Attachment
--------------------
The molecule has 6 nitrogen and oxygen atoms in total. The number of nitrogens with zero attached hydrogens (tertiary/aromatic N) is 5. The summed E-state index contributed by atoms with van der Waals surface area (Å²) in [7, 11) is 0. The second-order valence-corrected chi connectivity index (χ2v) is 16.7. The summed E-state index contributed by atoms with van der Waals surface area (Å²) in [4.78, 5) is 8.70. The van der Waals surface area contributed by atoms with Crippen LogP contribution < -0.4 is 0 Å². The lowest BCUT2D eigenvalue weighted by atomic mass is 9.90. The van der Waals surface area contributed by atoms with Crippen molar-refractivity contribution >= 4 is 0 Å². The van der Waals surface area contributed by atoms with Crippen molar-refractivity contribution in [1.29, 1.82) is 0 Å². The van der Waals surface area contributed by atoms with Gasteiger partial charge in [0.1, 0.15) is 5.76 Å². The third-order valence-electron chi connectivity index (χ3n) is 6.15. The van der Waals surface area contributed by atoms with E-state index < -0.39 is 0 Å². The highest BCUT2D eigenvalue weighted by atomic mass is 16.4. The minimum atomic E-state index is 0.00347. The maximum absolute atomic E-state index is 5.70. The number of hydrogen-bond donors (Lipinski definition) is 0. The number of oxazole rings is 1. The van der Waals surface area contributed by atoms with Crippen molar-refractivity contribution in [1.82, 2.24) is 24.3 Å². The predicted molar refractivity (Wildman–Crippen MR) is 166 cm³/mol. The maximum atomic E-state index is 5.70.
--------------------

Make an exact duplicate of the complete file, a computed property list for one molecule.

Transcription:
The molecule has 6 nitrogen and oxygen atoms in total. The number of nitrogens with zero attached hydrogens (tertiary/aromatic N) is 5. The summed E-state index contributed by atoms with van der Waals surface area (Å²) in [7, 11) is 0. The second-order valence-corrected chi connectivity index (χ2v) is 16.7. The summed E-state index contributed by atoms with van der Waals surface area (Å²) in [4.78, 5) is 8.70. The van der Waals surface area contributed by atoms with Crippen LogP contribution < -0.4 is 0 Å². The lowest BCUT2D eigenvalue weighted by atomic mass is 9.90. The van der Waals surface area contributed by atoms with Crippen molar-refractivity contribution >= 4 is 0 Å². The van der Waals surface area contributed by atoms with Crippen molar-refractivity contribution in [1.29, 1.82) is 0 Å². The van der Waals surface area contributed by atoms with Gasteiger partial charge in [0.1, 0.15) is 5.76 Å². The third-order valence-electron chi connectivity index (χ3n) is 6.15. The van der Waals surface area contributed by atoms with E-state index < -0.39 is 0 Å². The highest BCUT2D eigenvalue weighted by atomic mass is 16.4. The minimum atomic E-state index is 0.00347. The maximum absolute atomic E-state index is 5.70. The number of hydrogen-bond donors (Lipinski definition) is 0. The number of oxazole rings is 1. The van der Waals surface area contributed by atoms with Crippen molar-refractivity contribution in [1.82, 2.24) is 24.3 Å². The predicted molar refractivity (Wildman–Crippen MR) is 166 cm³/mol. The maximum atomic E-state index is 5.70.